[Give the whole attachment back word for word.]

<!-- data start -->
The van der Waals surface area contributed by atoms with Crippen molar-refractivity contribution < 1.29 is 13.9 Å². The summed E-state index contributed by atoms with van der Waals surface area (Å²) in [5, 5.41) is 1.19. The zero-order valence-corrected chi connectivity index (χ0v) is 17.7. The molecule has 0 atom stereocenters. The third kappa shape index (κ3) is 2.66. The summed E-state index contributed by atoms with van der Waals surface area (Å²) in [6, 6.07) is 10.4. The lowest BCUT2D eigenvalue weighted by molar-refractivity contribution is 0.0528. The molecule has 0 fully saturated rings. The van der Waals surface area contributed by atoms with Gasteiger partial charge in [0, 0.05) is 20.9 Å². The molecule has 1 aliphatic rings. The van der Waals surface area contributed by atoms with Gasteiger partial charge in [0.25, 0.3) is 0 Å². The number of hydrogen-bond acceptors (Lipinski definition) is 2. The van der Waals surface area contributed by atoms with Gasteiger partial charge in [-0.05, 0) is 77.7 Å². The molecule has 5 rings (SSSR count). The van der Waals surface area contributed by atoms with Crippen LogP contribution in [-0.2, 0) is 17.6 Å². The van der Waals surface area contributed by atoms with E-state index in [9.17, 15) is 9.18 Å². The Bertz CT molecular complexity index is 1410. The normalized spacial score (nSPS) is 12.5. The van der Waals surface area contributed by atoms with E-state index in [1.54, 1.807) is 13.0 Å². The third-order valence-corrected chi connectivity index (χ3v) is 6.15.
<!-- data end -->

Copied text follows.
The van der Waals surface area contributed by atoms with Crippen molar-refractivity contribution < 1.29 is 13.9 Å². The summed E-state index contributed by atoms with van der Waals surface area (Å²) in [5, 5.41) is 1.19. The zero-order valence-corrected chi connectivity index (χ0v) is 17.7. The molecule has 0 atom stereocenters. The third kappa shape index (κ3) is 2.66. The summed E-state index contributed by atoms with van der Waals surface area (Å²) in [6, 6.07) is 10.4. The lowest BCUT2D eigenvalue weighted by molar-refractivity contribution is 0.0528. The molecule has 0 fully saturated rings. The van der Waals surface area contributed by atoms with Gasteiger partial charge in [0, 0.05) is 20.9 Å². The molecule has 1 aliphatic rings. The van der Waals surface area contributed by atoms with Gasteiger partial charge in [0.25, 0.3) is 0 Å². The number of hydrogen-bond acceptors (Lipinski definition) is 2. The van der Waals surface area contributed by atoms with Gasteiger partial charge in [-0.05, 0) is 77.7 Å². The molecule has 5 rings (SSSR count). The van der Waals surface area contributed by atoms with Crippen LogP contribution in [-0.2, 0) is 17.6 Å². The van der Waals surface area contributed by atoms with E-state index in [9.17, 15) is 9.18 Å². The Bertz CT molecular complexity index is 1410. The normalized spacial score (nSPS) is 12.5. The van der Waals surface area contributed by atoms with E-state index in [1.54, 1.807) is 13.0 Å². The third-order valence-corrected chi connectivity index (χ3v) is 6.15.